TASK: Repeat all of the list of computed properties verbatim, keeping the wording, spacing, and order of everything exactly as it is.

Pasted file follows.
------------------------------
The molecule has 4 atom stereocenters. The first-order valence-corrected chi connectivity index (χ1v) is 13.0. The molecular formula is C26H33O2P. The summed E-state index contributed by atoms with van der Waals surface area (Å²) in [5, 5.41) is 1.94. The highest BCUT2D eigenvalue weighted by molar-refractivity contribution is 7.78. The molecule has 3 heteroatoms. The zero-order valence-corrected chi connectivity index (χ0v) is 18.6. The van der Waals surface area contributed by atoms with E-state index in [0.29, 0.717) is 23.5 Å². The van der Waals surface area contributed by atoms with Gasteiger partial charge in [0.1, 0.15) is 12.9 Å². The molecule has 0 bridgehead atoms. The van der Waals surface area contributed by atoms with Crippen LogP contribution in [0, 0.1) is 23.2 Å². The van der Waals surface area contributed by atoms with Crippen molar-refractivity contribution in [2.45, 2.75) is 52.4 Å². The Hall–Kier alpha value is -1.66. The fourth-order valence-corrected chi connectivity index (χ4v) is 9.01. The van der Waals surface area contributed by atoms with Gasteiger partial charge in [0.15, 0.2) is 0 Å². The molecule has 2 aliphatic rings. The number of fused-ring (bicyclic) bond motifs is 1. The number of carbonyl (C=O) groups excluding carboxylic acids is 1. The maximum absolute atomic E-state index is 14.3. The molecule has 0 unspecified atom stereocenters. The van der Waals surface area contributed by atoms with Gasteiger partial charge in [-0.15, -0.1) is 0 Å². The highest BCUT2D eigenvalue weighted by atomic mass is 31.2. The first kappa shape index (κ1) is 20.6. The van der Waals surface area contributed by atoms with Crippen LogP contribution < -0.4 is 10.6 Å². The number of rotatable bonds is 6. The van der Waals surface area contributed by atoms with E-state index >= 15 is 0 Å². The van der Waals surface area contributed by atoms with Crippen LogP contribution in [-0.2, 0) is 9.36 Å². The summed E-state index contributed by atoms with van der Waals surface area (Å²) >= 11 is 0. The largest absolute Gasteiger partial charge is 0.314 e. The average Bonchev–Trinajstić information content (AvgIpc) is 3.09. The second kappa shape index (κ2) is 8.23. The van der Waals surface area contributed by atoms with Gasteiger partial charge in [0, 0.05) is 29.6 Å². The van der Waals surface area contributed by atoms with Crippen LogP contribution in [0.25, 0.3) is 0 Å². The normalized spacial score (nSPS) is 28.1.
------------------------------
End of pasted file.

The molecule has 4 atom stereocenters. The first-order valence-corrected chi connectivity index (χ1v) is 13.0. The molecular formula is C26H33O2P. The summed E-state index contributed by atoms with van der Waals surface area (Å²) in [5, 5.41) is 1.94. The highest BCUT2D eigenvalue weighted by molar-refractivity contribution is 7.78. The molecule has 3 heteroatoms. The zero-order valence-corrected chi connectivity index (χ0v) is 18.6. The van der Waals surface area contributed by atoms with E-state index in [0.29, 0.717) is 23.5 Å². The van der Waals surface area contributed by atoms with Gasteiger partial charge in [0.1, 0.15) is 12.9 Å². The molecule has 0 bridgehead atoms. The van der Waals surface area contributed by atoms with Crippen LogP contribution in [0, 0.1) is 23.2 Å². The van der Waals surface area contributed by atoms with Crippen molar-refractivity contribution in [2.45, 2.75) is 52.4 Å². The Hall–Kier alpha value is -1.66. The fourth-order valence-corrected chi connectivity index (χ4v) is 9.01. The van der Waals surface area contributed by atoms with Gasteiger partial charge in [0.15, 0.2) is 0 Å². The molecule has 2 aliphatic rings. The number of fused-ring (bicyclic) bond motifs is 1. The number of carbonyl (C=O) groups excluding carboxylic acids is 1. The maximum absolute atomic E-state index is 14.3. The molecule has 0 unspecified atom stereocenters. The van der Waals surface area contributed by atoms with Gasteiger partial charge in [-0.15, -0.1) is 0 Å². The highest BCUT2D eigenvalue weighted by atomic mass is 31.2. The first kappa shape index (κ1) is 20.6. The van der Waals surface area contributed by atoms with Crippen LogP contribution < -0.4 is 10.6 Å². The number of rotatable bonds is 6. The van der Waals surface area contributed by atoms with E-state index >= 15 is 0 Å². The van der Waals surface area contributed by atoms with Crippen LogP contribution in [-0.2, 0) is 9.36 Å². The summed E-state index contributed by atoms with van der Waals surface area (Å²) >= 11 is 0. The largest absolute Gasteiger partial charge is 0.314 e. The average Bonchev–Trinajstić information content (AvgIpc) is 3.09. The second kappa shape index (κ2) is 8.23. The van der Waals surface area contributed by atoms with Gasteiger partial charge in [0, 0.05) is 29.6 Å². The van der Waals surface area contributed by atoms with Crippen LogP contribution in [0.25, 0.3) is 0 Å². The normalized spacial score (nSPS) is 28.1.